Kettle Valley trail

Exploring the Okanagan

The end of the week saw me back on the bus to Vancouver and taking the Greyhound to Kelowna in the Okanagan. It was yet another stunning morning and the ride south from Whistler couldn’t have been better. I had an hour’s wait in Vancouver, part of which I spent in the park opposite the station drinking my coffee. It was not a desirable place to linger though.

The bus was almost full when we left the city and after stopping at Coquitlam and Chilliwack there were no spare seats. The route followed the course of the Fraser River for some distance before branching off at Hope. It included a climb up a spectacular mountain pass and a long descent into the valley on the other side of the ranges where the land became much drier and more barren. The Okanagan is Canada’s only desert area. We arrived about 5.30pm and I caught a city bus to my Airbnb.

The excitement for the day hadn’t ended. I was just going to bed when I heard a loud explosion. My hostess thought it was the petrol station nearby and suggested we evacuate. On closer investigation, it was a house fire, so we climbed a ladder onto the roof and observed from there. One of the other guests was a volunteer firefighter in his home town and had been close to the house when it happened. He rescued an elderly occupant and thought a meth lab may have exploded as it was a very unusual type of explosion for a house. I saw police and firemen searching through the ruins the next day but I never found out the cause.

The Patio cafe
The Patio cafe

The following day I picked up my rental car from the airport and explored the eastern side of Lake Okanagan. I stopped for a coffee in Lake Country, set to be the next big development area and later found myself in Okanagan Center. This is a delightful lake side village and home to a quirky cafe called the Patio cafe. Old washing tubs and other artifacts were dotted around and the owner handed me a 1953 newspaper from Alberta to read whilst I waited for my food. The adverts proved entertaining!

Okanagan Centre shoreline
Okanagan Centre shoreline

Before eating, I had had a stroll along the shore and admired the view. The Okanagan is renowned for its vineyards and there appeared to be hundreds of boutique ones dotting the hillsides around the lakes. Wines from the Naramata Bench between Kelowna and Penticton are deemed especially noteworthy.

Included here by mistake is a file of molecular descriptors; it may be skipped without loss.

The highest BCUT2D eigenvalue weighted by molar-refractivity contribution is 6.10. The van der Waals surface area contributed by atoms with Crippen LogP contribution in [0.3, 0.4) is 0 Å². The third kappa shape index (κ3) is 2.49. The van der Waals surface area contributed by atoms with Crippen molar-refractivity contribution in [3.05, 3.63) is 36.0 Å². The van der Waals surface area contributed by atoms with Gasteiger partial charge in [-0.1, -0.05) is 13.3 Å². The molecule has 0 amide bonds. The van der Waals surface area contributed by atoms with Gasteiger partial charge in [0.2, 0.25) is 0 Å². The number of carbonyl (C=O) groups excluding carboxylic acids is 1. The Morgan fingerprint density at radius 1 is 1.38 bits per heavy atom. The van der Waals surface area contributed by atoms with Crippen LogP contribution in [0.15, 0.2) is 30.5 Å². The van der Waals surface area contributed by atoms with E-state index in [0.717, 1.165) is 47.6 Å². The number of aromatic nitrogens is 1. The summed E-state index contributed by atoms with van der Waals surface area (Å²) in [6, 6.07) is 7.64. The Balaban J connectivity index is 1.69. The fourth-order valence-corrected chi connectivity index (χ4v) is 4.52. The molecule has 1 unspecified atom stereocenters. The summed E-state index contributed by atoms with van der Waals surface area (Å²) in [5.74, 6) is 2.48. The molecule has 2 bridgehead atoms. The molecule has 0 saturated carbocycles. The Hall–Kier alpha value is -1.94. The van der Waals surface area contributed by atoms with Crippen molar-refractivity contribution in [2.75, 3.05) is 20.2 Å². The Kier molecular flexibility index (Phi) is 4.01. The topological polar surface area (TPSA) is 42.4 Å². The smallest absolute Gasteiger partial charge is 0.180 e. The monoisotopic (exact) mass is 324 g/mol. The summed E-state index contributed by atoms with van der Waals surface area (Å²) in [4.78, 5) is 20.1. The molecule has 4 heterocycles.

I returned to the house but needed more exercise so, having changed into shorts, I headed for the Mission Creek Greenway, a 26km cycle and walkway that follows the river. Needless to say, I didn’t go the entire length! From my starting point, I walked almost 7kms to the lake front along a flat track. At the end of the trail, once I had found the lake, I rested whilst watching a group of kite surfers and summoning the enthusiasm for the walk back. The wind had risen; they were racing along!

Kettle Valley trail
Kettle Valley trail
View from Kettle Valley track
View from Kettle Valley track

The Kettle Valley Rail Trail was my destination for the last day in Kelowna. This is an extensive system of trails along old railway lines that stretch from Hope to Castlegar. The tiny part I did was the Myrna Canyon. The drive to its start was through farmland and orchards and several kilometres of dirt road. My rental car was not so pristine by the time I arrived!

I walked 10kms, according to the markers, ate my sandwich on a convenient seat at a viewpoint overlooking the valley and retraced my steps to the car park. The route was easy and followed a horseshoe-shaped gorge, passing over 12 wooden trestles or bridges and through two tunnels. It was well used by cyclists, including a large Primary School group but few walkers. The scenery was very impressive. At one place I had to wait whilst workers abseiled down the rock face, dislodging loose rocks as they went. It gave me an opportunity to chat to a couple from Edmonton who were building a house at Naramata.

Afterwards, I drove to Big White skifield to see where my eldest son had spent a few weeks ‘working’ several years ago. It wasn’t as close as I assumed from the map! The unsealed road wound on and on through forestry. Signs stood along the fence lines warning people to keep out of the First Nations land. I wondered if I was on the right road and became concerned but was reluctant to turn around. I continued and finally saw directions for the Nordic Ski Club. At last I reached the main highway! Big White was a further 22kms up the mountain. What I thought would be a short detour turned into a marathon. At the top, the village was deserted, and the temperature had dropped to 10°C. I was dressed for 30°C. I took one or two photos and drove back down, passing several deer along the way. I hope my son appreciated my efforts!

Big White gondola
Big White gondola

Leave a Reply

Fill in your details below or click an icon to log in:

WordPress.com Logo

You are commenting using your WordPress.com account. Log Out /  Change )

Google photo

You are commenting using your Google account. Log Out /  Change )

Twitter picture

You are commenting using your Twitter account. Log Out /  Change )

Facebook photo

You are commenting using your Facebook account. Log Out /  Change )

Connecting to %s